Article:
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Is Your Training "Hit" or Miss"?



 

It is amazing to me how some people expect extraordinary results in their martial art training but are not willing to put forth the time and energy necessary to achieve even ordinary results. They approach their training in a random, hit-or-miss fashion.

 

While martial art is a physical activity, like any other physical activity it is primarily skill conditioning and neural training. Developing the neuromuscular coordination necessary to perform complex motor tasks such as throwing a kick, evading an opponent’s strike and countering them, executing strike, a throw or takedown, etc. It requires thousands of hours to develop proficiency at those skills and achieve mastery.

 

As such, consistency in training is crucial. Consistency is the hallmark of people who achieve excellence in any field of endeavor. While there might be certain individuals who exist “outside the curve” and excel without seeming to have to put in a lot of effort, for the majority of us such is not the case. Progress is always gradual and doesn’t always follow a steady, regular path. Sometimes it’s irregular. It’s not goal-oriented, it’s process-oriented. If a person only does their martial art training once a week and does nothing else the rest of the time with relation to it, the brain may remember but the body and muscles will not. Fifteen minutes each day is better than two hours once a week.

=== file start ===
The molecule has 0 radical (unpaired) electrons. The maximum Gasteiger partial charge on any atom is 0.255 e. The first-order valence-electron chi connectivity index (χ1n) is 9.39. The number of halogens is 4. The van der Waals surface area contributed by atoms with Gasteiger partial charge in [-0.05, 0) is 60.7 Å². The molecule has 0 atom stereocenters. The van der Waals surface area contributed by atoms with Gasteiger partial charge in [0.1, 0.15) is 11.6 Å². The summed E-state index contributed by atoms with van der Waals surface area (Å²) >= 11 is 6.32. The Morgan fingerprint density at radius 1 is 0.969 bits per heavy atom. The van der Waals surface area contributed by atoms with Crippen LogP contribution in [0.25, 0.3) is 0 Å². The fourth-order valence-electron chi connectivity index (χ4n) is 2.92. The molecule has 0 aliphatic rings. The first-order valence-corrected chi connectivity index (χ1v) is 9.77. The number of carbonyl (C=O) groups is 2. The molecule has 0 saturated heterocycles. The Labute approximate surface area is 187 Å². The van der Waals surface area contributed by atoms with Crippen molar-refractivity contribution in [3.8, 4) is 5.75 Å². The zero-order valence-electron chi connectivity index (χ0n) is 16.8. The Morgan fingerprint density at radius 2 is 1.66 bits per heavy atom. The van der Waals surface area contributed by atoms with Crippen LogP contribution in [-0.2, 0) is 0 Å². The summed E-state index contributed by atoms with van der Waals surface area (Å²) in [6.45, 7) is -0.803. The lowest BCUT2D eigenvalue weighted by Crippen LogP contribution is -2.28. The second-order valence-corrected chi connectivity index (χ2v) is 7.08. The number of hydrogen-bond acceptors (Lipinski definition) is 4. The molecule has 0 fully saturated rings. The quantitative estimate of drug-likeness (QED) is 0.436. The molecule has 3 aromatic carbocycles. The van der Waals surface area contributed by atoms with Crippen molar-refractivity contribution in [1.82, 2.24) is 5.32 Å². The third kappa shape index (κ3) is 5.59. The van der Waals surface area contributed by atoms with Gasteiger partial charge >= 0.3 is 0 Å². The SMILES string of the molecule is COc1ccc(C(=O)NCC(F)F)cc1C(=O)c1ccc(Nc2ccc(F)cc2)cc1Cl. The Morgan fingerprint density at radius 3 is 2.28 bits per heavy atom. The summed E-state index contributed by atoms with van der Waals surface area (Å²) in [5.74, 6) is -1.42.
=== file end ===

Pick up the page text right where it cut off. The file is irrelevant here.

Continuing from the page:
Bruce Lee could be looked at as a benchmark for consistency in training. So could many other notable martial artists such as Dan Inosanto, Rickson Gracie, and George St.Pierre. Each of these individuals has devoted thousands of hours to their training. Granted, most of us are not professional martial artists and have other things going on in our lives such as jobs, family, etc., which makes it impossible to devote 7-8 hours every day to training. But what about one hour per day, or even thirty minutes? How much time each of us can and will give to our training is an individual thing.

 

The bottom line is that if we approach our training in hit-or-miss fashion, we can only expect to get hit-or-miss results. Strive to make sure that consistency is a key factor in your personal training.

 

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